Here's What Stands in the Way Of Africa Becoming an Economic Success
Recent statistics compiled by the Economist's Intelligence Unit forecast economic growth in sub-Saharan Africa – specifically South Africa, Angola, Kenya, and Nigeria – to increase from 3.7% to 6% percent within the next five years. Indeed, there are many reasons to be optimistic about the continent’s growth trajectory: improved fiscal management, sustained crude oil prices, and the high start-up costs for mining ventures mean that the slow shift from export-led to consumer-led growth that occurred in China will not devastate African economies. Others have cited rapid urbanization and a demographic shift as further reasons to expect big things in upcoming years.
But much of the optimism surrounding future African growth rests on weak assumptions. There's no guarantee that an influx of young workers will provide cheap labor to sub-Saharan Africa, for example. African economies already suffer from a severe shortage of adequate skills in the labor force, and while countries have made strides in increasing access to basic education, the quality of the instruction that students receive in the classroom remains poor. As the UN's 2013 Human Development Report highlights, high fertility rates in Africa were likely a direct consequence of expenditure cuts in education. If Africans are not given a proper education, fertility rates will remain high and the demographic shift will become a youth burden.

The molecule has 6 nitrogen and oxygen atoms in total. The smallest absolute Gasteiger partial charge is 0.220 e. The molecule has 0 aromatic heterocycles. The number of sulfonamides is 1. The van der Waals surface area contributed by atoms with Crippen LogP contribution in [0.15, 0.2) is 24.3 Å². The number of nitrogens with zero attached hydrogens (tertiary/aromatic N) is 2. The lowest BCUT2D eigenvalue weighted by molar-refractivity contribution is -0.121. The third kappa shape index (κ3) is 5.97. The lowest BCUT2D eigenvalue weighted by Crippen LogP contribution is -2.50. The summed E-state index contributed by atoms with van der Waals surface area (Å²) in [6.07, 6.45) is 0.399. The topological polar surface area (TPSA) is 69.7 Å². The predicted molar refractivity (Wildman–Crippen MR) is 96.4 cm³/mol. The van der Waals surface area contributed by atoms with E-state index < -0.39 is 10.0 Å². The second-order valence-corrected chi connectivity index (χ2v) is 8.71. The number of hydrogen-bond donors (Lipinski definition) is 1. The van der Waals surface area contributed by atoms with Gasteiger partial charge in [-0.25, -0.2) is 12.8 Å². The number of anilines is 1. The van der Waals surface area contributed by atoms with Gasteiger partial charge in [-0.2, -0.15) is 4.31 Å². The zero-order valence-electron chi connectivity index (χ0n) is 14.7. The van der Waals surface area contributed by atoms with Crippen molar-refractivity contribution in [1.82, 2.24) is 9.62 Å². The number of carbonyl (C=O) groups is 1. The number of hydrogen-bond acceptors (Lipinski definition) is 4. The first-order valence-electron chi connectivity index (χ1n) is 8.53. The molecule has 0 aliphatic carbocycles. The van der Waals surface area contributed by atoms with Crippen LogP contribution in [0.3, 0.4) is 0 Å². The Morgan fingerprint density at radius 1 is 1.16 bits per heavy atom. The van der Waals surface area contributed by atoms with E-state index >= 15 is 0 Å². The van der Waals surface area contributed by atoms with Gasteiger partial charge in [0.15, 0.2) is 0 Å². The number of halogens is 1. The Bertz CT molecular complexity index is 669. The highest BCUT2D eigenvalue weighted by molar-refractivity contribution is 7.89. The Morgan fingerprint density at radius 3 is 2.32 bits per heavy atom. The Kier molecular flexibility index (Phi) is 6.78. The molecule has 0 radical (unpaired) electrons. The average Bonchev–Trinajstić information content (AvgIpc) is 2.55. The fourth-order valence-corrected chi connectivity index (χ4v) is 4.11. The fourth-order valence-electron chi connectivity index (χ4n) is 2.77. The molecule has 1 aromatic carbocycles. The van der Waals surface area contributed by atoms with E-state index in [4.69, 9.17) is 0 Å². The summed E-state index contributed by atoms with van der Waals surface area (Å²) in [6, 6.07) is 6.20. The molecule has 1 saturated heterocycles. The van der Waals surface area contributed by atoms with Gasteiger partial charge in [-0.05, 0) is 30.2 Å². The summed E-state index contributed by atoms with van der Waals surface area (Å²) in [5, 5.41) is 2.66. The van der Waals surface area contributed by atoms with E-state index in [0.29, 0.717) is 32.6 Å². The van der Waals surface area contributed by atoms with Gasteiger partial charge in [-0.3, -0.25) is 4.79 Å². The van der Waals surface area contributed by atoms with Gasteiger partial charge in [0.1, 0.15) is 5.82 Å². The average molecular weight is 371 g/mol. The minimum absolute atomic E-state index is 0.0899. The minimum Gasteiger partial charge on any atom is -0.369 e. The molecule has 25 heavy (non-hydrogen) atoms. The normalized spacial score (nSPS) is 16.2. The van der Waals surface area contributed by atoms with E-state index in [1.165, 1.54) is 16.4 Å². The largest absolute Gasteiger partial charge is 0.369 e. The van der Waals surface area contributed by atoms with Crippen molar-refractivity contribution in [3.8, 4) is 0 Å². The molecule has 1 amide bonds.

The belief that rapid urbanization will yield rapid development is also suspect. While it may be true that “large urban centers allow for innovation and increase economies of scale,” as Wolfgang Fengler of the World Bank claims, African urbanization has been ad hoc and chaotic. Governments and donors across the continent have been unable to provide growing urban populations with basic services, let alone viable employment, and as a result many of the poor are stuck in slums. Khayelitsha in South Africa and Kibera in Kenya are just two examples of these struggling cities.
The purported rise of the African “middle class” also warrants clarification: The African Development Bank deems as “middle class” anyone earning between $2 and $20 a day, 60% of whom fall into the “floating” middle class made up of those who earn between $2 and $4 a day. These people could easily slip back in to poverty. Others such as Citigroup’s David Cowan cite high levels of inequality, which force businesses to cater either to the emerging wealthy elite or the consuming poor, as creating little room for a middle class.
American giants such as IBM, WalMart, and General Electric are making inroads into African markets, to say nothing of Chinese investors. While these movements might be harbingers of growth to come, the danger of assuming big growth figures lies in the possibility for complacency. Demographic trends will not yield dividends, nor will large urban centers yield attractive economies of scale, if governments and donors do not step up to solve Africa’s problems of human and physical development.
Africa is well positioned for a grand economic takeoff, but transforming deeply agrarian economies into global manufacturers will entail transforming large urban and youth populations into productive assets. This will require greater and more innovative investments in infrastructure, energy, education, and social services.